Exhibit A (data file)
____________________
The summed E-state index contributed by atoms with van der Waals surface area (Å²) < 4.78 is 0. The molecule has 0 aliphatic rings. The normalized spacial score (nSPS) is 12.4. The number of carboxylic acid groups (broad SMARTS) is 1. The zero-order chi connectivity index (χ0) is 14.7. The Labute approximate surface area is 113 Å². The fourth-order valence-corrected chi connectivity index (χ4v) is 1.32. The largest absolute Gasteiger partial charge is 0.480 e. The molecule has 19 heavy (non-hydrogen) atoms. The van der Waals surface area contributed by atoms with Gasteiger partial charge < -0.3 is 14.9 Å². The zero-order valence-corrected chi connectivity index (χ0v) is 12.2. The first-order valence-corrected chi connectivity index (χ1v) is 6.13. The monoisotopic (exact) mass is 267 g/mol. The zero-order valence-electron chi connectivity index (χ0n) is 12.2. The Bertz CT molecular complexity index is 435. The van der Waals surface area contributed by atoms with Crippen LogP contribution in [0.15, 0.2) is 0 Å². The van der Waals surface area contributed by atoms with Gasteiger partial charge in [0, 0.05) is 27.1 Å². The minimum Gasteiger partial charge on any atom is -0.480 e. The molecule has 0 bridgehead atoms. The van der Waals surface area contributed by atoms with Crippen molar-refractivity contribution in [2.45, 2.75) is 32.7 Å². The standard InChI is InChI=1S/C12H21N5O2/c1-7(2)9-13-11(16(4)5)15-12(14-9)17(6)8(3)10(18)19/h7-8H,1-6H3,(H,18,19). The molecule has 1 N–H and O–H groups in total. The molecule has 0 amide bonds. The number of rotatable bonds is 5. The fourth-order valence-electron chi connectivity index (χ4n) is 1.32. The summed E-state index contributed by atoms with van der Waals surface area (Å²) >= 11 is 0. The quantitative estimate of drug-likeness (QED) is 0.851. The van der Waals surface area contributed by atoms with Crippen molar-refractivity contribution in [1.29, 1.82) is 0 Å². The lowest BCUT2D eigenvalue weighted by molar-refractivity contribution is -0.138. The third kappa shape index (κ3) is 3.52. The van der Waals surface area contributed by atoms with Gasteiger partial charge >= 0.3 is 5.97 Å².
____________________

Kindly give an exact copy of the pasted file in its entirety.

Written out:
The summed E-state index contributed by atoms with van der Waals surface area (Å²) < 4.78 is 0. The molecule has 0 aliphatic rings. The normalized spacial score (nSPS) is 12.4. The number of carboxylic acid groups (broad SMARTS) is 1. The zero-order chi connectivity index (χ0) is 14.7. The Labute approximate surface area is 113 Å². The fourth-order valence-corrected chi connectivity index (χ4v) is 1.32. The largest absolute Gasteiger partial charge is 0.480 e. The molecule has 19 heavy (non-hydrogen) atoms. The van der Waals surface area contributed by atoms with Gasteiger partial charge < -0.3 is 14.9 Å². The zero-order valence-corrected chi connectivity index (χ0v) is 12.2. The first-order valence-corrected chi connectivity index (χ1v) is 6.13. The monoisotopic (exact) mass is 267 g/mol. The zero-order valence-electron chi connectivity index (χ0n) is 12.2. The Bertz CT molecular complexity index is 435. The van der Waals surface area contributed by atoms with Crippen LogP contribution in [0.15, 0.2) is 0 Å². The van der Waals surface area contributed by atoms with Gasteiger partial charge in [0, 0.05) is 27.1 Å². The minimum Gasteiger partial charge on any atom is -0.480 e. The molecule has 0 bridgehead atoms. The van der Waals surface area contributed by atoms with Crippen molar-refractivity contribution in [2.45, 2.75) is 32.7 Å². The standard InChI is InChI=1S/C12H21N5O2/c1-7(2)9-13-11(16(4)5)15-12(14-9)17(6)8(3)10(18)19/h7-8H,1-6H3,(H,18,19). The molecule has 1 N–H and O–H groups in total. The molecule has 0 amide bonds. The number of rotatable bonds is 5. The fourth-order valence-electron chi connectivity index (χ4n) is 1.32. The summed E-state index contributed by atoms with van der Waals surface area (Å²) >= 11 is 0. The quantitative estimate of drug-likeness (QED) is 0.851. The van der Waals surface area contributed by atoms with Crippen molar-refractivity contribution in [1.29, 1.82) is 0 Å². The lowest BCUT2D eigenvalue weighted by molar-refractivity contribution is -0.138. The third kappa shape index (κ3) is 3.52. The van der Waals surface area contributed by atoms with Gasteiger partial charge >= 0.3 is 5.97 Å².